Any plan to channel renewable energy through micro-grids will need to successfully involve private generator operators, who own most of the localised networks around the country. For many years, private generator owners have made considerable profits from providing supplementary electricity based on diesel. As seen in Zahle in 2014/15, generator owners are often closely connected with entrenched political interests and heavily resistant to change in their business model. On the other hand, Lebanon’s economic crisis has fundamentally changed certain, long-held assumptions about the generator industry’s profitability. The country’s recent fuel shortages demonstrated that most Lebanese people can no longer afford to pay multiple electricity bills; at the same time, generator operators will need to meet rising costs of fuel, which the government no longer subsidises. Accordingly, generator owners could stand to benefit from transitioning to renewable energy production, which has much higher consumer demand and long- term potential.

BOX I: An independent power reality? Électricité du Zahle (EDZ), one of Lebanon’s two independent electricity concessions, has shown the capacity for local communities to advocate for and maintain decentralised power production. Limited to only distributing EDL electricity, rather than being allowed to generate its own, in late 2014, EDZ sought to address residents’ long-standing issues with inconsistent electricity supply, and the demands of paying bills to both EDZ and generator owners. EDZ’s plan – of dubious legal status as it went beyond its distribution-only role – involved leasing and operating its own fleet of generators to cover power outages at rates that undercut private generator owners by an average of 50%.39

The owners of private generators responded aggressively, conducting violent protests and acts of sabotage against EDZ infrastructure. By early 2015, these actions had slashed EDZ’s power production capacity to just 12 hours per day. Tellingly, the violent reaction provoked no official reprisals, perhaps owing to connections between private generator owners and local authority figures.40 Community mobilisation however drove EDZ to continue with its scheme for replacing privately owned generators. The tensions were also eased by accommodating agreements to provide EDZ jobs for former generator employees.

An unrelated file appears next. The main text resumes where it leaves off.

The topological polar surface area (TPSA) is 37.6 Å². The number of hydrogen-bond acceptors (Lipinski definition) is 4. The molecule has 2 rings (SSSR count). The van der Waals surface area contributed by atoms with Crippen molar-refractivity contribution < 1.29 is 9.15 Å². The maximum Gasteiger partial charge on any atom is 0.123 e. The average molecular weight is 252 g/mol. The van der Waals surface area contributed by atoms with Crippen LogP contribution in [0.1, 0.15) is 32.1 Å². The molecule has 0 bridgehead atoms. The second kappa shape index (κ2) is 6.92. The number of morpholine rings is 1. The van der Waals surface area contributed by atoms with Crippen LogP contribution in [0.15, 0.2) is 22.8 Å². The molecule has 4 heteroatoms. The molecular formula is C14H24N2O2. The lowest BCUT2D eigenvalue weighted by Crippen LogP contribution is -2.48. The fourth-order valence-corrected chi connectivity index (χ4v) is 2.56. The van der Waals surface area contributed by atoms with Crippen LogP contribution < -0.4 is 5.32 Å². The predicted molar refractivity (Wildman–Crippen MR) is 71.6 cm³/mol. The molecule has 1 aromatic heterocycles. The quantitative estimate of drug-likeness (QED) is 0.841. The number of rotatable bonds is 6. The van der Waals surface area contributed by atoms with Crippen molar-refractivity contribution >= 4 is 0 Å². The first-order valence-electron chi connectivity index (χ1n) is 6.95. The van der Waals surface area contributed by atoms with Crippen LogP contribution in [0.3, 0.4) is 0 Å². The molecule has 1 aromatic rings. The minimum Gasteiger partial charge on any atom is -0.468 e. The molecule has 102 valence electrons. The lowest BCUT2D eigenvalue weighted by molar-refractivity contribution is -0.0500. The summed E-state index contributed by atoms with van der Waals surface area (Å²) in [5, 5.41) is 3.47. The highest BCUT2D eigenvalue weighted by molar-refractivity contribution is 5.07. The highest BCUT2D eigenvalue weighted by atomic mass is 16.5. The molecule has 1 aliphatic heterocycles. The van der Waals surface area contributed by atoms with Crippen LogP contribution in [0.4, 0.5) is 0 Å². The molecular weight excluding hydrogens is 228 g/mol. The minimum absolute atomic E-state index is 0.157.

The community’s ongoing support has ensured that EDZ continues to provide a reliable and professional service providing 24-hour electricity prior to the current crisis41. Now acting as an independent electricity generator and distributor, EDZ has also been able to operate a net-metering scheme that encourages the adoption of renewable energy among subscribers. As of June 2020, EDZ had eight megawatts of solar capacity (around 10% of the total capacity) connected to its grid. In one of the larger industrial sites with a net-metering arrangement with EDZ, around 50-60% of solar energy produced is sent back to the grid. It should be noted, however, that EDZ’s core capacity and business model still relies on purchasing heavily subsidised fuel from EDL.42

At present, EDL’s regulations and technical capacities limit the full potential of distributing renewable energy through micro-grids. Currently micro-grids can feed renewable energy into EDL’s national grid only at times when it is operational. Under current regulations however, EDL permits only single net-metering (for individual enterprises or households), but not community net-metering. The latter would allow local groups – from apartment building co- tenants to municipalities – to receive reductions on their total electricity bill for their renewable energy contributions to the national grid. A group-based structure would thus help Lebanese citizens to share the upfront capital investment required to install renewable infrastructure, such as rooftop solar panels, and incentivise larger-scale investments. Relatedly, if the EDL grid were upgraded to operate ‘smart meters’, renewable energy sources could contribute to the national grid even when EDL’s service is not operating.

At present, it remains unclear whether the government and EDL will allow community net-metering. The scheme is reviewed annually by the MoEW and EDL’s board and has reportedly been delayed by uncertainty over whether EDL’s board can contradict the original ministerial decree establishing EDL’s monopoly over electricity production, which dates to the early 1970s. Triangle understands that a draft Distributed Renewable Energy Law establishing the frameworks permitting net metering in all forms has been submitted to EDL for comment by a consortium of technical experts and development banks.